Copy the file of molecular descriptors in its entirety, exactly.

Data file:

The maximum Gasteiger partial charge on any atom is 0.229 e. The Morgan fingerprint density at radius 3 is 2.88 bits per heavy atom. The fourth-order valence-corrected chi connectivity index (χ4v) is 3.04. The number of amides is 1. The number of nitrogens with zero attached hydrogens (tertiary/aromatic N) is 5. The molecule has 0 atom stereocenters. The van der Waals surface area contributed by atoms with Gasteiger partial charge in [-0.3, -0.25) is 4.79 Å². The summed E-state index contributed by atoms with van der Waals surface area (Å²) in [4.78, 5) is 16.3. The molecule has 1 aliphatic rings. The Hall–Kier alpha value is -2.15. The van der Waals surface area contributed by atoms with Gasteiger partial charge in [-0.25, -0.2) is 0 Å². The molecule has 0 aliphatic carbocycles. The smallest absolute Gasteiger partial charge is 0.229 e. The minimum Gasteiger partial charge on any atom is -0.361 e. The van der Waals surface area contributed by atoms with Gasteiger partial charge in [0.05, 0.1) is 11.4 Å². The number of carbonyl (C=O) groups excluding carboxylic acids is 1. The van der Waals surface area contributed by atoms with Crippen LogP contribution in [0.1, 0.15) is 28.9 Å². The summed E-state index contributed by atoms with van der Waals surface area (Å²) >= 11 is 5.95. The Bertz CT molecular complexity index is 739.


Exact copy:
The maximum Gasteiger partial charge on any atom is 0.229 e. The Morgan fingerprint density at radius 3 is 2.88 bits per heavy atom. The fourth-order valence-corrected chi connectivity index (χ4v) is 3.04. The number of amides is 1. The number of nitrogens with zero attached hydrogens (tertiary/aromatic N) is 5. The molecule has 0 atom stereocenters. The van der Waals surface area contributed by atoms with Gasteiger partial charge in [-0.3, -0.25) is 4.79 Å². The summed E-state index contributed by atoms with van der Waals surface area (Å²) in [4.78, 5) is 16.3. The molecule has 1 aliphatic rings. The Hall–Kier alpha value is -2.15. The van der Waals surface area contributed by atoms with Gasteiger partial charge in [-0.25, -0.2) is 0 Å². The molecule has 0 aliphatic carbocycles. The smallest absolute Gasteiger partial charge is 0.229 e. The minimum Gasteiger partial charge on any atom is -0.361 e. The van der Waals surface area contributed by atoms with Gasteiger partial charge in [0.05, 0.1) is 11.4 Å². The number of carbonyl (C=O) groups excluding carboxylic acids is 1. The van der Waals surface area contributed by atoms with Crippen LogP contribution in [0.1, 0.15) is 28.9 Å². The summed E-state index contributed by atoms with van der Waals surface area (Å²) >= 11 is 5.95. The Bertz CT molecular complexity index is 739.